TAMPA, Fla. - There are new questions about the estate of Beat Generation writer Jack Kerouac after a Florida judge ruled that his mother's will was fraudulent.
Gabrielle Kerouac left all of her son's assets to his third wife, Stella Sampas Kerouac, when she died in 1973. Ever since, the Sampas family has had control of Jack Kerouac's manuscripts, letters and personal belongings.
Jack Kerouac's daughter challenged the will in 1994, after seeing a copy and deciding the signature was fake. She died two years later, but Paul Blake Jr., the writer's nephew, continued the litigation.
In an order filed Friday in the Sixth Judicial Circuit Court, Judge George W. Greer ruled the will was a forgery. The ruling does not make any decision on who allegedly forged the document.
"Clearly, Gabrielle Kerouac was physically unable to sign the document dated February 13, 1973 and, more importantly, that which appears on the will dated that date is not her signature," Greer wrote.
The ruling is sure to please some Kerouac devotees who have objected to the handling of the writer's estate, including the sale of his raincoat to actor Johnny Depp for US$50,000 and the original manuscript scroll of Kerouac's 1957 classic "On the Road," which was sold to the owner of the Indianapolis Colts for US$2.43 million.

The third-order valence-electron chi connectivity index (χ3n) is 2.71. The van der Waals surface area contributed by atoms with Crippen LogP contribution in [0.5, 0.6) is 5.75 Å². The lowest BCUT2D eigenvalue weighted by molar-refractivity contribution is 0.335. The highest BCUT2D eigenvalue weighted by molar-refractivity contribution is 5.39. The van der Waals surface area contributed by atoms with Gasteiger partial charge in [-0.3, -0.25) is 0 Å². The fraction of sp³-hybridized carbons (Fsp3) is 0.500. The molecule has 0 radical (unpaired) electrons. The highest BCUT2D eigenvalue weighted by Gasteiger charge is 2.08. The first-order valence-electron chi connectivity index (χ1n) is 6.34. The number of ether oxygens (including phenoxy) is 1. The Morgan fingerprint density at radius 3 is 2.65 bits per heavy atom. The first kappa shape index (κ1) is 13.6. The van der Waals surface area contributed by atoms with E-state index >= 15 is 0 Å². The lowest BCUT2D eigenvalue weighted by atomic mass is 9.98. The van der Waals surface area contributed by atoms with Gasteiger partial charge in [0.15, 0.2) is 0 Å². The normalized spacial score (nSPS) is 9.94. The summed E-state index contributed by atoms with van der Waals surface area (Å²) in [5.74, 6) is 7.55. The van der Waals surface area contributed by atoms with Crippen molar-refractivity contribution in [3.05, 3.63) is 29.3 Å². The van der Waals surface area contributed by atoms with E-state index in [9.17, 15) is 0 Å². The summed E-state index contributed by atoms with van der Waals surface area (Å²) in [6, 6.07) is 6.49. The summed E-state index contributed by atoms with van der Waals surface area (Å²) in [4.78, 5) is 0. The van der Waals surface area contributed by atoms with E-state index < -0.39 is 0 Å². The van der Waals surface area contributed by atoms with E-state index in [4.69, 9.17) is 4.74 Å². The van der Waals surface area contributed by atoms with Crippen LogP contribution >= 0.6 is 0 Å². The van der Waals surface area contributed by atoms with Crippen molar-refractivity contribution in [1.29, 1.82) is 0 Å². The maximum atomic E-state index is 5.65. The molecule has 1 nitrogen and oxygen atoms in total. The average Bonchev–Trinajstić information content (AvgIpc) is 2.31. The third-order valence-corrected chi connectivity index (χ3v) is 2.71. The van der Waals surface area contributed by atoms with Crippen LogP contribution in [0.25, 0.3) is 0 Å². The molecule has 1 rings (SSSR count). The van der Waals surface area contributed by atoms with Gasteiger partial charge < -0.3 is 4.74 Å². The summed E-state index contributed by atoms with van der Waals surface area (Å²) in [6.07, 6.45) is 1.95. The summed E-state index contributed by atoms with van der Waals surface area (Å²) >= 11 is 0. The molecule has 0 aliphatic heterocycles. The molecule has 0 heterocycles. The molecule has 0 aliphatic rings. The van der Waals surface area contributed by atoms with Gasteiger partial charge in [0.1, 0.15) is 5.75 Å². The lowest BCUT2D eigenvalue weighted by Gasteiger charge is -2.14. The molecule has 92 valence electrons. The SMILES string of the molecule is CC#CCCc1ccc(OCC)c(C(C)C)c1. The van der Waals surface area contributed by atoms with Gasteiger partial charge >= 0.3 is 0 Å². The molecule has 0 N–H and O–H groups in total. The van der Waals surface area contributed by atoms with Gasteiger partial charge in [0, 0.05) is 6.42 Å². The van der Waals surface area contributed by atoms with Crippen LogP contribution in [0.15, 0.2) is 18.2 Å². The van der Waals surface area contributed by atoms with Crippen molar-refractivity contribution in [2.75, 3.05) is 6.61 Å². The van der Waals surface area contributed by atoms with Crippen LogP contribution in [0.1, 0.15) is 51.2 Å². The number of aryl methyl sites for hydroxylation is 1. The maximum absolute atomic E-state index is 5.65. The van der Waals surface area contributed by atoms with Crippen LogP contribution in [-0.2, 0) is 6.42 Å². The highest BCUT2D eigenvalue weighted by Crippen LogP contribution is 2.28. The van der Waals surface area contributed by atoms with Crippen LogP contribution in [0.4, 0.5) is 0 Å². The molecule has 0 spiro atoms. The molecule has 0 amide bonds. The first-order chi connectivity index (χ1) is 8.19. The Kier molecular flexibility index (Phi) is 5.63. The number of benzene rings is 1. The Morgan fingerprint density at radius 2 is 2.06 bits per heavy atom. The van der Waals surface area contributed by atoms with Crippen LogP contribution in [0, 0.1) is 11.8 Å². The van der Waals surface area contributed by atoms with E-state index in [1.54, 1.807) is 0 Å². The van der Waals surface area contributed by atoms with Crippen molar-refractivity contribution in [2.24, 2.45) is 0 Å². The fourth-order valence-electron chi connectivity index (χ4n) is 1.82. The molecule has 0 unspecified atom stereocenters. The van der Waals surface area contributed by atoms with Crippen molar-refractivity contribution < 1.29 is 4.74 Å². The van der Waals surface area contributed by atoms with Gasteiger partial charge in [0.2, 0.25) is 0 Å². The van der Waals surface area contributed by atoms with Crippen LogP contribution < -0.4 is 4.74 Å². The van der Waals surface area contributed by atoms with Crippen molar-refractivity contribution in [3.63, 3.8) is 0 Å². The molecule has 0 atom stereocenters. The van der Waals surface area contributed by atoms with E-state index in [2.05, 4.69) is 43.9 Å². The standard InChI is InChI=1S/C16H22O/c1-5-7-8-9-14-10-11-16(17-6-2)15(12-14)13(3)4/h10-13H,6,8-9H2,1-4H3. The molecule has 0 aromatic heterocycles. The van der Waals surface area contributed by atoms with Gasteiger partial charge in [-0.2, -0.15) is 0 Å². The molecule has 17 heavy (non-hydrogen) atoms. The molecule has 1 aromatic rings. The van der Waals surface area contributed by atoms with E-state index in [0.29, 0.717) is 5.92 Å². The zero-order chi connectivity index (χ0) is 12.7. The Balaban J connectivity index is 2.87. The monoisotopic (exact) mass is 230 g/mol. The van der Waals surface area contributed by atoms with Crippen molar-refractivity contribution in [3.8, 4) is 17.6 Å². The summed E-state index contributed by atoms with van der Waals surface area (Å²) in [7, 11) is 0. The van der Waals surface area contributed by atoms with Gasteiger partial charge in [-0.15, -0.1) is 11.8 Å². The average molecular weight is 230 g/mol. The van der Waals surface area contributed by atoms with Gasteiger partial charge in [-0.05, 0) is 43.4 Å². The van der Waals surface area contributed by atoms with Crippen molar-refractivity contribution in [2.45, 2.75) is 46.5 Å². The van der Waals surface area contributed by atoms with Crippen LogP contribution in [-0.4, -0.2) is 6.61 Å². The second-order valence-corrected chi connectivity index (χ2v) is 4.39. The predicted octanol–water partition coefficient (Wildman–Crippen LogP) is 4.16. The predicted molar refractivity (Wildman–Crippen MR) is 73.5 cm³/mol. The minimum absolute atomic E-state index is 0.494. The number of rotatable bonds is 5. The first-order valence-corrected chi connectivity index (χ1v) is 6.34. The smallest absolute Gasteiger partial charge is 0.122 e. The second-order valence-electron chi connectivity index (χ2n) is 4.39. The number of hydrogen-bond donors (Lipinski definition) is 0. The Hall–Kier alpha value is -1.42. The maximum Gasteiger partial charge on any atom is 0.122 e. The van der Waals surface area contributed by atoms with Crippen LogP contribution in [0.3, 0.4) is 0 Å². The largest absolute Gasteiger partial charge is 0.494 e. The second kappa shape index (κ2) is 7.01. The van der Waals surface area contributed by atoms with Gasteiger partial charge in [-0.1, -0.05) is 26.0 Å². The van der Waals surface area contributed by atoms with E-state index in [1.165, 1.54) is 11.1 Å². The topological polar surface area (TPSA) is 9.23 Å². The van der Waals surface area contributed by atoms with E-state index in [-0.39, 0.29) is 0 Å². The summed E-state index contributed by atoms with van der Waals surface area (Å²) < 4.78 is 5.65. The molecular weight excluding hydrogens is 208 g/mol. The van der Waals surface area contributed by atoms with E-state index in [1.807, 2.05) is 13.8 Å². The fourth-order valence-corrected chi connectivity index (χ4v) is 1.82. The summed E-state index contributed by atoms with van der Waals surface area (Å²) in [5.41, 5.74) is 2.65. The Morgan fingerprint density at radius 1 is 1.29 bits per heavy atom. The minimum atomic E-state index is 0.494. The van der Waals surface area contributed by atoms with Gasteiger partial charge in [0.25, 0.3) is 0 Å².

"They will first see this as a wonderful ending to this story," Blake's attorney, Bill Wagner, said.
It's unclear, however, how much the estate is currently worth and what action Blake might take. Wagner said that early in the litigation, they agreed not to question the Sampas family on what assets they still had. Previous estimates of the estate, which included Kerouac's unpublished manuscripts, journals, thousands of letters and the St. Petersburg house where Kerouac lived when he died in 1969, have placed its value at about US$20 million.
Blake did not immediately respond to a request for comment through his attorney.
Lawyer Elaine McGinnis, who was appointed to represent the estate's interest, said she was not surprised by the decision, given testimony from a handwriting expert presented at trial.
But she said that whether or not the will was forged remains a mystery.
"Everybody is dead now that was ever involved in it, so no one will really ever know," she said.